PositionDemographic, economic statistics - Brief Article - Statistical Data Included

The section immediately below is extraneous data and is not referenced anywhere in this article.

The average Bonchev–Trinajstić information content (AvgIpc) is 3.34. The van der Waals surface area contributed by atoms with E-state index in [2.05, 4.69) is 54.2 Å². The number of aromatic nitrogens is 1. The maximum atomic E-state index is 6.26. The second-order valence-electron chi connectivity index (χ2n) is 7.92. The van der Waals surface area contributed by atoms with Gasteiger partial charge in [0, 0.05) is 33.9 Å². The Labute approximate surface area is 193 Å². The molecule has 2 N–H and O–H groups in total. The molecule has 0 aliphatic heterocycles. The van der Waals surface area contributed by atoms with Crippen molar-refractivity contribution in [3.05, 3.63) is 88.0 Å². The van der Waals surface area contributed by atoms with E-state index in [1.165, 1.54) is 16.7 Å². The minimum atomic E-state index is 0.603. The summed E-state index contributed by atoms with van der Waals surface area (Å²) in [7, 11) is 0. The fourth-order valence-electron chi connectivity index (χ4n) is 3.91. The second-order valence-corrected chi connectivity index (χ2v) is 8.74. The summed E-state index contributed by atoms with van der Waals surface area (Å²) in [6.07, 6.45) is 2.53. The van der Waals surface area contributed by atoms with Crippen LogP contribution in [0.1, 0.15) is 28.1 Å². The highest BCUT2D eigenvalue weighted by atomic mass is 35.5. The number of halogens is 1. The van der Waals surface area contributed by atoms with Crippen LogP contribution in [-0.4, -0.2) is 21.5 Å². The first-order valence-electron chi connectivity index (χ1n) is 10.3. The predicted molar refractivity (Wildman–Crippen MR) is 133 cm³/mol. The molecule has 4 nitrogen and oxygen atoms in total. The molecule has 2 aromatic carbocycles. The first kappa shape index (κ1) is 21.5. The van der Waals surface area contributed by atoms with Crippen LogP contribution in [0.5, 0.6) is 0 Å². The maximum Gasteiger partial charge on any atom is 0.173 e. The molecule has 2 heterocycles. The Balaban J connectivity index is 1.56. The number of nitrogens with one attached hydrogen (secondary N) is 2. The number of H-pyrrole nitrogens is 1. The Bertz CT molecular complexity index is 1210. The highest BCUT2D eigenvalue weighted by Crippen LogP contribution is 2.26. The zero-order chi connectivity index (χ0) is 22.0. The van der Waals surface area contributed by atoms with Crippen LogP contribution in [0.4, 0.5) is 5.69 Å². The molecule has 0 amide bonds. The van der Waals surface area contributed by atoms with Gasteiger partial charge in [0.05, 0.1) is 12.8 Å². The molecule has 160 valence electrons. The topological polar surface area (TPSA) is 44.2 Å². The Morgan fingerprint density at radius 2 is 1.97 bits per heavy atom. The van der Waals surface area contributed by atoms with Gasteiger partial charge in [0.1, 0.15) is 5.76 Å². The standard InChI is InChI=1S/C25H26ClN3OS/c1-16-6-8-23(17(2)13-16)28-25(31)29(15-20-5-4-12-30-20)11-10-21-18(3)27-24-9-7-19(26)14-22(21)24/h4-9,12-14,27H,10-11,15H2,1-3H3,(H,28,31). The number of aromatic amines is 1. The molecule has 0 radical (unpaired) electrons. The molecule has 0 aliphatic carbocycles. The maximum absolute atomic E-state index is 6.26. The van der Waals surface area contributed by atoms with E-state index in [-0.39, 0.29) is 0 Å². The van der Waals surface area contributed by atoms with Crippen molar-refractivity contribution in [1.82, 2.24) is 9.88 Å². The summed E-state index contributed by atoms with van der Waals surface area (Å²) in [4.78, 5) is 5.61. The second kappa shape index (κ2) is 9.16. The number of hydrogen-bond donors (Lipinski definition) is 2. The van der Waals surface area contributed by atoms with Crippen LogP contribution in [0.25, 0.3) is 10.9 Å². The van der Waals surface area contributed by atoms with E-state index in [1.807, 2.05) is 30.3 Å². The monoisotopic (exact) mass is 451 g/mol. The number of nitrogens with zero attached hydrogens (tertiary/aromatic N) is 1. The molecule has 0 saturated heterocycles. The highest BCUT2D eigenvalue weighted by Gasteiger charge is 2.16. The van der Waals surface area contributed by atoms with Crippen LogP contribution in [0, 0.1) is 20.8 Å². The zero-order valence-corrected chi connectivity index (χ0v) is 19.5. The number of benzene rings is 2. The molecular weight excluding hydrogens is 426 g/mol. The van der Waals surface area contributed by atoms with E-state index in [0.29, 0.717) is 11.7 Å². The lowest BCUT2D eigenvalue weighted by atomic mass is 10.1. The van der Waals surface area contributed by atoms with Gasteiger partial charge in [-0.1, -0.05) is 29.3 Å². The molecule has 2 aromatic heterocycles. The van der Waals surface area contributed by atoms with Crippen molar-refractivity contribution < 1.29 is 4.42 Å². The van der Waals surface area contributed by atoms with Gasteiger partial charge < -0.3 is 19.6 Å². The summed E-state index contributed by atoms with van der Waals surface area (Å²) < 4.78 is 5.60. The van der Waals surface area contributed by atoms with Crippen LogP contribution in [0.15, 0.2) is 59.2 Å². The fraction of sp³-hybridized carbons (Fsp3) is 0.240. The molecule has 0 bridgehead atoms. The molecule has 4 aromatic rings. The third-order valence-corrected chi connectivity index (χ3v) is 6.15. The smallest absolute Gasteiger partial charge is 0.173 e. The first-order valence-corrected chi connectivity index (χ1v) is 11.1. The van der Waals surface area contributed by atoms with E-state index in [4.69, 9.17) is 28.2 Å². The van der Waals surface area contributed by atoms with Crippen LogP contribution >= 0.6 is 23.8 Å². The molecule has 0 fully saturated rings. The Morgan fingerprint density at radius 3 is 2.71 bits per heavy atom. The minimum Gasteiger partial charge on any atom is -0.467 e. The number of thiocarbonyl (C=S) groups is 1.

In 2001, the euro-zone has a total population of 303 million, compared to 278 million in the United States and 127 million in Japan. Among the euro-zone population, 16.4% are less than 15 years old and will probably soon forget about the German marks, French francs and Italian lire ... The share of young people is higher in the US, with 21.1% of the population less than 15 years old, and slightly lower in Japan at 14.6%. On the other hand, 16.3% of euro-zone citizens are over 65 years old and have lived for most of their lives with the current national currencies. This share is more or less the same in Japan (17.5%) and lower in the US (12.6%).Euro-zone: a monetary union accounting for 16% of total world GDP.The euro-zone is one of the most important economic regions in the world: it accounts for around 16 % of total world GDP even if it comprises only 5 % of the total world population. With an annual GDP of 6 553 billion euro in 2000, the euro-zone economy compares with the US (10 709 billions of euro) and Japan (5 145 billions of euro).The euro-zone is one of the richest regions of the world with a GDP per head of 22 360 PPS in 2000. However, its GDP per head is lower than in the US (34 880 PPS) and Japan (25 030 PPS).The weight in the economy of each branch of production is relatively different in the euro-zone than in the US, even if services are in both cases the major economic activity. Industry plays a larger role in the euro-zone (23% of gross value added in 2000 compared to 17% in the US), as does public services (21% compared to 12%). On the other hand, financial services and business activities accounts for a smaller share (27% in the euro-zone compared to 41% in the US) and it is the same for trade, transport and communication services (21% compared to 24%).Even if household consumption plays a key role in the evolution of GDP in all zones, its contribution to growth is most important in the US. In 2000, private consumption expenditure represented 57.2% of GDP in the euro-zone, compared to 68.2% in the US and 56.0% in Japan. Investment accounted in the euro-zone for 21.5% of GDP...

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